Fall Colors · River/Creek · Views · Wildflowers · Wildlife
Bighorn Creek is the least popular trail from Vail, possibly because it doesn't have a lake. But it's one of the prettiest valleys and is an easy day hike. With several excellent campsites it's a good choice for backpackers. Likely the only people you'll see are climbers, as Bighorn Creek is the access to Grand Traverse and Solitude Peak. Another adventurous option is Bighorn Pass, which is 500 feet of 50% grade Class 3+ climbing. From the pass you can easily summit the peak to the north.
Need to Know
The trailhead is hard to find. Exit I-70 at East Vail, Exit 180. Drive east of Bighorn Drive 0.75 miles. Turn left on Columbine Drive. Drive under I-70 through a one-lane tunnel. The parking lot has spaces for six cars, and a dozen more cars can park on the street (park on street at own risk...parking tickets may be issued by city of Vail).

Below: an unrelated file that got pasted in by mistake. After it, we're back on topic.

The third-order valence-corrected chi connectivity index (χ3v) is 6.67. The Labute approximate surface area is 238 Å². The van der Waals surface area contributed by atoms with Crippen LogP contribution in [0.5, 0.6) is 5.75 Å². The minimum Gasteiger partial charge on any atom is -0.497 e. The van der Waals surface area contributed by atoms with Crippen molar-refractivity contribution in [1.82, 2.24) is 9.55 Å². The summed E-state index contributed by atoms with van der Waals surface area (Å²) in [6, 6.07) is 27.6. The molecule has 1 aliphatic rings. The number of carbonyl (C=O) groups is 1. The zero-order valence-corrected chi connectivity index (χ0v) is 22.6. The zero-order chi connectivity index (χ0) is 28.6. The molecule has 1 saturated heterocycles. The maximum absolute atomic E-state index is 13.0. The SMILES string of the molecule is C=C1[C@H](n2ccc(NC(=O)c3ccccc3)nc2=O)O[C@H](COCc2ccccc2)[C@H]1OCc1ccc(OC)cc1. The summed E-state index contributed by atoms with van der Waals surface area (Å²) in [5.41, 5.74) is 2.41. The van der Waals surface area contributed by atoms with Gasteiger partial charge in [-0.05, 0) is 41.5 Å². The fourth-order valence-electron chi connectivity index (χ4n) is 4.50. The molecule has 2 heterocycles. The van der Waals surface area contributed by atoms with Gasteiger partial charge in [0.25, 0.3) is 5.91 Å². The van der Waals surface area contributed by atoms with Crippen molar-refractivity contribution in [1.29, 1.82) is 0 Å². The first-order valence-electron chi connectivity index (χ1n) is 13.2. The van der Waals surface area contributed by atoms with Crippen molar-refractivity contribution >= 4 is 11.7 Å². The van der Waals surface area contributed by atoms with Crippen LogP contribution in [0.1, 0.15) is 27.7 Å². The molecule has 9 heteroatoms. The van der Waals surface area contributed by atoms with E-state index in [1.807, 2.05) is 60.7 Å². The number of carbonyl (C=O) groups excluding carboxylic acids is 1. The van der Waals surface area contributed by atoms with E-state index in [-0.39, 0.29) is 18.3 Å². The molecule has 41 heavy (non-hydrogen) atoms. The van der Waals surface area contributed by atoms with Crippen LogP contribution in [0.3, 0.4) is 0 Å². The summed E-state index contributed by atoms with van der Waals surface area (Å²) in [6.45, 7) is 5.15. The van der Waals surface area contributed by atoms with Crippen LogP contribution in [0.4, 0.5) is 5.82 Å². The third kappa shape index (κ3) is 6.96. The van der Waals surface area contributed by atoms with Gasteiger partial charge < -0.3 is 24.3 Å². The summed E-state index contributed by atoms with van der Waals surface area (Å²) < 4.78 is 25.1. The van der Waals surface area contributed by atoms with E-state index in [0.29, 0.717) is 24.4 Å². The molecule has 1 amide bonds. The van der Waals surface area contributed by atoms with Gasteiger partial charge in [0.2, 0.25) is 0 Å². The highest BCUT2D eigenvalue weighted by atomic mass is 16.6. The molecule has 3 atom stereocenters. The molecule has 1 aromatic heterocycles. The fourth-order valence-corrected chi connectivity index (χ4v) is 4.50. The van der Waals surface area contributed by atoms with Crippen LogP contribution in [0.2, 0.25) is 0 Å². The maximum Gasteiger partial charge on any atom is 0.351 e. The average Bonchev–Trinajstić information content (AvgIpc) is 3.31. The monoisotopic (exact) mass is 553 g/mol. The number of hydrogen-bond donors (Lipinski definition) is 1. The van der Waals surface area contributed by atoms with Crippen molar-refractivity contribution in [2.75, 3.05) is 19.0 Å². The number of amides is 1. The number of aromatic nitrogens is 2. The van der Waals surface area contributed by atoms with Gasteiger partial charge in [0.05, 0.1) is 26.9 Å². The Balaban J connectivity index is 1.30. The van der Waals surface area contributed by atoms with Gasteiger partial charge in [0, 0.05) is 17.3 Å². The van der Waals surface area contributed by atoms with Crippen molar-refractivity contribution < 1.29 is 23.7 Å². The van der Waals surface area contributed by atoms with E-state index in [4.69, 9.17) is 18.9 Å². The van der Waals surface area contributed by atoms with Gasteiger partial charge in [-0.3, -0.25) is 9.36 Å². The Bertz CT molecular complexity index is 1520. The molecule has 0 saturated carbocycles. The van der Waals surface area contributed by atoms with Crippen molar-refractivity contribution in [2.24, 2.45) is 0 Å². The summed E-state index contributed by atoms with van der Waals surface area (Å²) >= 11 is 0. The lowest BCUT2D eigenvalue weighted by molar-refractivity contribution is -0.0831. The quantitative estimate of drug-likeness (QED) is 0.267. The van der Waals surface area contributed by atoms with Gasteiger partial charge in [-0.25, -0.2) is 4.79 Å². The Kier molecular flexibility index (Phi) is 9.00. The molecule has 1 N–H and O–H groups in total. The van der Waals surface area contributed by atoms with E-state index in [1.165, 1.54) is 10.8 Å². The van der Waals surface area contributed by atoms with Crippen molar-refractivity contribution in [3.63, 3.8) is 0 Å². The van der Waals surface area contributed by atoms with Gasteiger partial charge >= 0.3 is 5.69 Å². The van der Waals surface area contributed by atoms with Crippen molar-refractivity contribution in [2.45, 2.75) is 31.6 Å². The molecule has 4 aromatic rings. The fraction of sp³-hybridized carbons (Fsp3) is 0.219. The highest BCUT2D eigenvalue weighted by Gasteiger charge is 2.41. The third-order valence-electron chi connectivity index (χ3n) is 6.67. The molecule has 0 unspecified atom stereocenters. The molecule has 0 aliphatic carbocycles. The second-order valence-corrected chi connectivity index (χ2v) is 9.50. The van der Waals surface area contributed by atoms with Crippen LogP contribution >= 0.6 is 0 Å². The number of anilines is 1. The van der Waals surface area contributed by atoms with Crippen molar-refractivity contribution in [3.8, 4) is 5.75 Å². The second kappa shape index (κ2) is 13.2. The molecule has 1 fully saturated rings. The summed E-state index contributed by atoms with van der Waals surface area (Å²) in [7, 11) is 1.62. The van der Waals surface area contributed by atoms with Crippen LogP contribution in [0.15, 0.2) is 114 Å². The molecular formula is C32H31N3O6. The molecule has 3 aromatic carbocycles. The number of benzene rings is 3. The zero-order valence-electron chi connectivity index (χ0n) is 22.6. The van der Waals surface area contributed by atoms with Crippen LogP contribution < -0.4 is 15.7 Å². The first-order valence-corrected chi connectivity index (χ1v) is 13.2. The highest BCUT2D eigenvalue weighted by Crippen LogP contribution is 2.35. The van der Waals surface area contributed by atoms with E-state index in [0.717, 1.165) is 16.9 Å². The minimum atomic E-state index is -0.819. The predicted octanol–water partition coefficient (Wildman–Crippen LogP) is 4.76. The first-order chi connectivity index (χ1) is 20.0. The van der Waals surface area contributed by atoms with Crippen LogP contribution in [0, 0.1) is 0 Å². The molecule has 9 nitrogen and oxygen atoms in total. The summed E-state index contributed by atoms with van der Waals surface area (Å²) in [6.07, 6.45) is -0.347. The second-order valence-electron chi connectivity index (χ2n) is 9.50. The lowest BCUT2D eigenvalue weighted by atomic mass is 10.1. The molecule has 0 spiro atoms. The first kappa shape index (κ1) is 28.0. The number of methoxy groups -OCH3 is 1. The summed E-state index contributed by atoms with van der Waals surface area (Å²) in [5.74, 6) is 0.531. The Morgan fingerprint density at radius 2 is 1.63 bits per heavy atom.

From the trailhead, the trail climbs up through aspen forest. At 0.7 miles and 1.3 miles side trails go down to the creek, possible to campsites? At 1.4 miles a campsite is next to the trail and the creek.
At 3.4 miles there is a an old cabin and a campsite.
At 3.8 miles the trail emerges from the forest and ends. The rest of the valley is open country above timberline. An intermittent mountain goat trail can be followed.
Look for a cairn at 4.0 miles. If you're looking to camp, the best campsite is at 4.1 miles, above some large ponds.
The base of Bighorn Pass is at 4.8 miles. Bighorn Pass is reached at 5.1 miles. The pass should only be attempted by experienced hikers, without backpacks.
Flora & Fauna
You may see a herd of mountain goats. A party of climbers said they were the most aggressive mountain goats they'd ever encountered. The mountain goats chased the climbers off Solitude Peak!
Shared By: Thomas David Kehoe